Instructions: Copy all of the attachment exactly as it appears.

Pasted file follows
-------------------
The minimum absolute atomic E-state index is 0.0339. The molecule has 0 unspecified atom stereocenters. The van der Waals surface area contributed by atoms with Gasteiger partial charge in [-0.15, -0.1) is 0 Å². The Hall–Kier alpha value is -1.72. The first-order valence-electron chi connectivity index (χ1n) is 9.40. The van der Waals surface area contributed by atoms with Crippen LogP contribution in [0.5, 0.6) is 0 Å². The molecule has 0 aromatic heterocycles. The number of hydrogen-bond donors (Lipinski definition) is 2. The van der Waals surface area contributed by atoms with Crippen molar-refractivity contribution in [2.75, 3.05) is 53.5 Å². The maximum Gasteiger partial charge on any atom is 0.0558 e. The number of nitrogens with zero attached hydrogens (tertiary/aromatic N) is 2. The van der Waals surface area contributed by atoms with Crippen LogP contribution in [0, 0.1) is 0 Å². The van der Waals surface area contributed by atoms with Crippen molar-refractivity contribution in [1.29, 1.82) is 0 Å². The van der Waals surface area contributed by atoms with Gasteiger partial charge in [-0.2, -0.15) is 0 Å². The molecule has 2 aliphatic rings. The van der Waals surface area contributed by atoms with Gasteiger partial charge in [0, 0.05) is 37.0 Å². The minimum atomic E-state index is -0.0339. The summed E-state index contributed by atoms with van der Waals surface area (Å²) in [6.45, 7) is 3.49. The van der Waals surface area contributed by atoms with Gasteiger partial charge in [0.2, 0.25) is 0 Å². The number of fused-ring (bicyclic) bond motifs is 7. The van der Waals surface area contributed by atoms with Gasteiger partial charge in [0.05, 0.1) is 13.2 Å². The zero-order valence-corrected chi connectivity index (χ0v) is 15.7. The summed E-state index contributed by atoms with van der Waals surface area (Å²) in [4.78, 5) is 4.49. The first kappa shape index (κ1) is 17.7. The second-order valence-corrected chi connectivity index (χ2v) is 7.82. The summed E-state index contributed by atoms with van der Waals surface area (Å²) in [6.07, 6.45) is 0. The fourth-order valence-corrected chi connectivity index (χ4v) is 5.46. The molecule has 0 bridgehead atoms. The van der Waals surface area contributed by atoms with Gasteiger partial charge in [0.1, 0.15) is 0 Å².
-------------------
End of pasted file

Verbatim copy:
The minimum absolute atomic E-state index is 0.0339. The molecule has 0 unspecified atom stereocenters. The van der Waals surface area contributed by atoms with Gasteiger partial charge in [-0.15, -0.1) is 0 Å². The Hall–Kier alpha value is -1.72. The first-order valence-electron chi connectivity index (χ1n) is 9.40. The van der Waals surface area contributed by atoms with Crippen LogP contribution in [0.5, 0.6) is 0 Å². The molecule has 0 aromatic heterocycles. The number of hydrogen-bond donors (Lipinski definition) is 2. The van der Waals surface area contributed by atoms with Crippen molar-refractivity contribution in [2.75, 3.05) is 53.5 Å². The maximum Gasteiger partial charge on any atom is 0.0558 e. The number of nitrogens with zero attached hydrogens (tertiary/aromatic N) is 2. The van der Waals surface area contributed by atoms with Crippen LogP contribution in [0, 0.1) is 0 Å². The van der Waals surface area contributed by atoms with Crippen molar-refractivity contribution in [1.29, 1.82) is 0 Å². The van der Waals surface area contributed by atoms with Gasteiger partial charge in [-0.2, -0.15) is 0 Å². The molecule has 2 aliphatic rings. The van der Waals surface area contributed by atoms with Gasteiger partial charge in [0, 0.05) is 37.0 Å². The minimum atomic E-state index is -0.0339. The summed E-state index contributed by atoms with van der Waals surface area (Å²) in [6.45, 7) is 3.49. The van der Waals surface area contributed by atoms with Gasteiger partial charge in [0.2, 0.25) is 0 Å². The number of fused-ring (bicyclic) bond motifs is 7. The van der Waals surface area contributed by atoms with Gasteiger partial charge in [0.05, 0.1) is 13.2 Å². The zero-order valence-corrected chi connectivity index (χ0v) is 15.7. The summed E-state index contributed by atoms with van der Waals surface area (Å²) in [4.78, 5) is 4.49. The first kappa shape index (κ1) is 17.7. The second-order valence-corrected chi connectivity index (χ2v) is 7.82. The summed E-state index contributed by atoms with van der Waals surface area (Å²) in [6.07, 6.45) is 0. The fourth-order valence-corrected chi connectivity index (χ4v) is 5.46. The molecule has 0 bridgehead atoms. The van der Waals surface area contributed by atoms with Gasteiger partial charge in [0.1, 0.15) is 0 Å².